Posts tagged ‘ways to get kids to eat healthy’
The summer is officially here! Chipper is excited for some warm weather fun and all the delicious fruits in season. Once the kids are out of school, it can be hard to make sure they keep eating healthy during the summer slump. On those scorching days, when going to the pool or beach still won’t cool them down, try this simple, HEALTHY Ice Pop recipe rather than giving in to the ice cream truck man! As Chipper always says, “Healthy before Sweet, Can’t be Beat!” Plus, it can be a fun activity to try with your kids!
The recipe is very simple: fresh squeezed lemonade poured over chunks of juicy fruit and then frozen. All you need are some freezer popsicle containers, which you can find at most stores or online for as little as $3, and some fruit! We used kiwis and blueberries here because they look so cool suspended together in the golden ice, but you can use any kind of fresh fruit you like — pineapple, strawberries, mango — there are no end to the possibilities.
3/4 cup water
1/2 cup lemon juice (about 4-5 lemon’s squeezed)
1/4 cup agave or honey
8 kiwi slices (or try a cut up Banana)
16 blueberries (or try sliced Strawberry’s)
1. In a bowl, mix together the water, lemon juice and agave.
2. Place 3-5 blueberries and 1 or 2 kiwi slices in each ice pop mold.
3. Gently pour the liquid mixture into each mold. You can reposition the fruit after you’ve poured in the liquid.
4. Freeze 6 hours or until frozen through.
5. Serve and Enjoy!
Your kids will love making and eating these tasty snacks! It also is a great way for them to cool down while getting their daily intake of fruit needed to keep them strong and healthy. Please share your different fruit combo’s with us this summer! When life gives you lemons…make some popsicles!
Being a Squirrel, Chipper loves eating his fresh greens! That’s why he always says, “Green before sweet, can’t be beat!” Getting your kids to love them too can be challenging in our sugar-saturated culture. Half of what we eat should be from the ground or a tree–especially for growing kids who are still developing–yet many kids eat hamburgers, hot dogs and chicken nuggets for dinner rather than broccoli, Brussels sprouts, and squash. According to a 2009 statistical research study by Ohio State University, only 22% of children ages 2 to 5 meet government recommendations for vegetable consumption. And it only gets worse as kids age: only 16% of children ages 6 to 11 meet the guidelines and only 11% of those ages 12 to 18. In the study, more than 6,000 kids and teens ate fried potatoes as a third of their vegetable intake. Once our body tries those salty saturated fats, it craves more of them and getting your kids to eat healthier can seem impossible.
- Get them while they’re hungry! If they are hungry, they’ll eat. Before dinner, serve an appetizer of colorful vegetables, such as carrots, cucumbers, and red bell peppers, along with hummus or low-fat salad dressing.
- Institute the “no thank you bite” rule. Tell your child to take a bite before vetoing something on his or her plate. Even if they don’t like it at first, at least they’ll eventually get comfortable with it.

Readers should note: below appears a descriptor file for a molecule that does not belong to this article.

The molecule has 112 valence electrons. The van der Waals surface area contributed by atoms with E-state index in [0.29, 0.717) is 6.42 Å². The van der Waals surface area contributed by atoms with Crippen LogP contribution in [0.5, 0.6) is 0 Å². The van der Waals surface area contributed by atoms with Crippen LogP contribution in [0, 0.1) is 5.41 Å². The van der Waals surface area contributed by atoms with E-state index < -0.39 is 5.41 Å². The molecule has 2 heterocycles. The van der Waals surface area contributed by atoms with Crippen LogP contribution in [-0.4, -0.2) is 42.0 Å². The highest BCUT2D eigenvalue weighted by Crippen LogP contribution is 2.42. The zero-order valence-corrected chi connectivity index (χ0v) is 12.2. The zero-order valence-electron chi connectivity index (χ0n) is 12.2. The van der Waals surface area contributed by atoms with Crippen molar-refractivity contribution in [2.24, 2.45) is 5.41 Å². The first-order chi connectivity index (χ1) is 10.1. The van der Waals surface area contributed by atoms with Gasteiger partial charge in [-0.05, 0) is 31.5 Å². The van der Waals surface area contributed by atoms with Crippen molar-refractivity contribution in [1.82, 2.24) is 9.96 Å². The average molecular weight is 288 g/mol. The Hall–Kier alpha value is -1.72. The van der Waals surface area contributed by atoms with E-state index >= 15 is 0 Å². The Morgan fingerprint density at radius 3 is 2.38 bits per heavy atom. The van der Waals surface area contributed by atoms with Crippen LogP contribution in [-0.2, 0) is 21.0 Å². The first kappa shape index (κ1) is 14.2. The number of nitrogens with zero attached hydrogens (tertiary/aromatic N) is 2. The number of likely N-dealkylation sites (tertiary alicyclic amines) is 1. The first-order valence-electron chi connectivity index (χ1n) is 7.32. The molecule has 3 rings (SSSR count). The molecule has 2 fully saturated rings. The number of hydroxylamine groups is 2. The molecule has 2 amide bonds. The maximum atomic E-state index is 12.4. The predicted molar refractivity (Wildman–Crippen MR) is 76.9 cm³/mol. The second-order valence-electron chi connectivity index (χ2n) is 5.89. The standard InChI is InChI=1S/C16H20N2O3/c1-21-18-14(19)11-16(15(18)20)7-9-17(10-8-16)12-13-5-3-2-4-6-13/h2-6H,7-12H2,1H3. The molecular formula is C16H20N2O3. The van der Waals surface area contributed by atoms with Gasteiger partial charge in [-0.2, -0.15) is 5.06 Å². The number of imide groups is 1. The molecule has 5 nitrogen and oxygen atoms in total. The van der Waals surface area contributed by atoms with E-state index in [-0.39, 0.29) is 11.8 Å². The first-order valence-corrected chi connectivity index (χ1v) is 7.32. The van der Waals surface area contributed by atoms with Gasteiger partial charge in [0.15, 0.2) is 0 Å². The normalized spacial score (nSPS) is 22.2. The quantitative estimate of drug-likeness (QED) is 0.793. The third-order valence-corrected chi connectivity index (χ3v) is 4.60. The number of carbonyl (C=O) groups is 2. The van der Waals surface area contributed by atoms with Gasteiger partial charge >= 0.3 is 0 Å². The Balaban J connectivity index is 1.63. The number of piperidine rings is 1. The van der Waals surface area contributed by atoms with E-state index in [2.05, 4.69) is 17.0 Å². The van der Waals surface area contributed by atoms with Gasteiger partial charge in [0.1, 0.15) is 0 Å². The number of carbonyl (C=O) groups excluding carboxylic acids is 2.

- Make up cute names! Marketers do this, so why shouldn’t you? One mom starting calling Brussels sprouts “hero buttons” and her kids couldn’t get enough of them.
- Shop with your kids. Letting your kids help you pick out the fruits and vegetables makes them feel like it’s their food choice. This also allows them to really appreciate all the smells and admire all the colors of the many different kinds of produce, thus making them more appealing!
- Cook with your kids. When you have your son or daughter help make the green beans by adding a bit of butter and some seasoning, they will be more likely to insist on eating them since they “made them.” Then, as long as they can help to prepare their veggies, they’ll eat them!
- Have a “veggie night.” This way, there is no competition from other food nights. Having a “Meatless Monday” is a great way to avoid eating meats too much (a common American vice) while providing a great opportunity to serve up those Mushroom burgers with Swiss cheese–Yum!
- Hide the veggies. In author Jessica Seinfeld’s book “Deceptively Delicious,” she tells parents how to stealthily sneak pureed vegetables into everything from shrimp dumplings to quesadillas.
- Make fruits and vegetables the easy option. Take a tip from the geniuses who thought to put potato chips in single-serving bags. Stock a kid-accessible shelf in your fridge with little bags of cut vegetables, applesauce and fruit cups.
- Let them use fun gadgets! What kid doesn’t love gadgets? Let them use the blender, juicer, and food processors to make smoothies and other recipes with fruits and vegetables. Use proper supervision, of course.
- Bribe them with dessert. This is the classic strategy–kids didn’t finish what was good for them? No problem–no dessert. Maybe it’s not the healthiest way to get them to eat vegetables, but it works.
Eating right is important–it effects our body’s chemistry so we feel good to! With all the sugary preservatives everywhere and in schools, it can be hard to get your kids eating and craving the right foods. Please let us know about any of your strategies for getting the kids to eat healthy!